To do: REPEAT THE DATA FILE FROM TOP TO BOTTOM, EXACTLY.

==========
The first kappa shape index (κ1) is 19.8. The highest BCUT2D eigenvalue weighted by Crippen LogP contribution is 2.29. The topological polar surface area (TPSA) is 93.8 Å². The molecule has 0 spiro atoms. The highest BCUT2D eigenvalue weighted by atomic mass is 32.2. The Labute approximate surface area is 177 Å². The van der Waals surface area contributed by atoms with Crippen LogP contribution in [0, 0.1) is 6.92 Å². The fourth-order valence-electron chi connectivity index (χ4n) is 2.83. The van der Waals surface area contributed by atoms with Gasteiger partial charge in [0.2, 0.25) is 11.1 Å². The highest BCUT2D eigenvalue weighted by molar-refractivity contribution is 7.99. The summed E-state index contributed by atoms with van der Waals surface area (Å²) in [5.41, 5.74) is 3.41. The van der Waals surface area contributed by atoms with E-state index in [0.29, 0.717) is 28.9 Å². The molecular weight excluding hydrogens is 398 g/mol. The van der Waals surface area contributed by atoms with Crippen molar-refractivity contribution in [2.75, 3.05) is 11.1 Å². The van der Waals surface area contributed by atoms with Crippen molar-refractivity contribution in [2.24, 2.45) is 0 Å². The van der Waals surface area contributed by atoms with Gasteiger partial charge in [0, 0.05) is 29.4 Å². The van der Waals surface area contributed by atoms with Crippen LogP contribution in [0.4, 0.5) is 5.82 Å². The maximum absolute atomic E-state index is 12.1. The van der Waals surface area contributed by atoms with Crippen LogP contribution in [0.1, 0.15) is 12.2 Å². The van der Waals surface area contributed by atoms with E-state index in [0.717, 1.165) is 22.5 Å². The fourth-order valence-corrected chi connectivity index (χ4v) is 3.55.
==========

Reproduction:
The first kappa shape index (κ1) is 19.8. The highest BCUT2D eigenvalue weighted by Crippen LogP contribution is 2.29. The topological polar surface area (TPSA) is 93.8 Å². The molecule has 0 spiro atoms. The highest BCUT2D eigenvalue weighted by atomic mass is 32.2. The Labute approximate surface area is 177 Å². The van der Waals surface area contributed by atoms with Crippen LogP contribution in [0, 0.1) is 6.92 Å². The fourth-order valence-electron chi connectivity index (χ4n) is 2.83. The van der Waals surface area contributed by atoms with Gasteiger partial charge in [0.2, 0.25) is 11.1 Å². The highest BCUT2D eigenvalue weighted by molar-refractivity contribution is 7.99. The summed E-state index contributed by atoms with van der Waals surface area (Å²) in [5.41, 5.74) is 3.41. The van der Waals surface area contributed by atoms with E-state index in [0.29, 0.717) is 28.9 Å². The molecular weight excluding hydrogens is 398 g/mol. The van der Waals surface area contributed by atoms with Crippen molar-refractivity contribution in [2.75, 3.05) is 11.1 Å². The van der Waals surface area contributed by atoms with Crippen molar-refractivity contribution in [2.24, 2.45) is 0 Å². The van der Waals surface area contributed by atoms with Gasteiger partial charge in [0, 0.05) is 29.4 Å². The van der Waals surface area contributed by atoms with Crippen LogP contribution in [0.4, 0.5) is 5.82 Å². The maximum absolute atomic E-state index is 12.1. The van der Waals surface area contributed by atoms with Crippen LogP contribution in [0.1, 0.15) is 12.2 Å². The van der Waals surface area contributed by atoms with E-state index in [0.717, 1.165) is 22.5 Å². The fourth-order valence-corrected chi connectivity index (χ4v) is 3.55.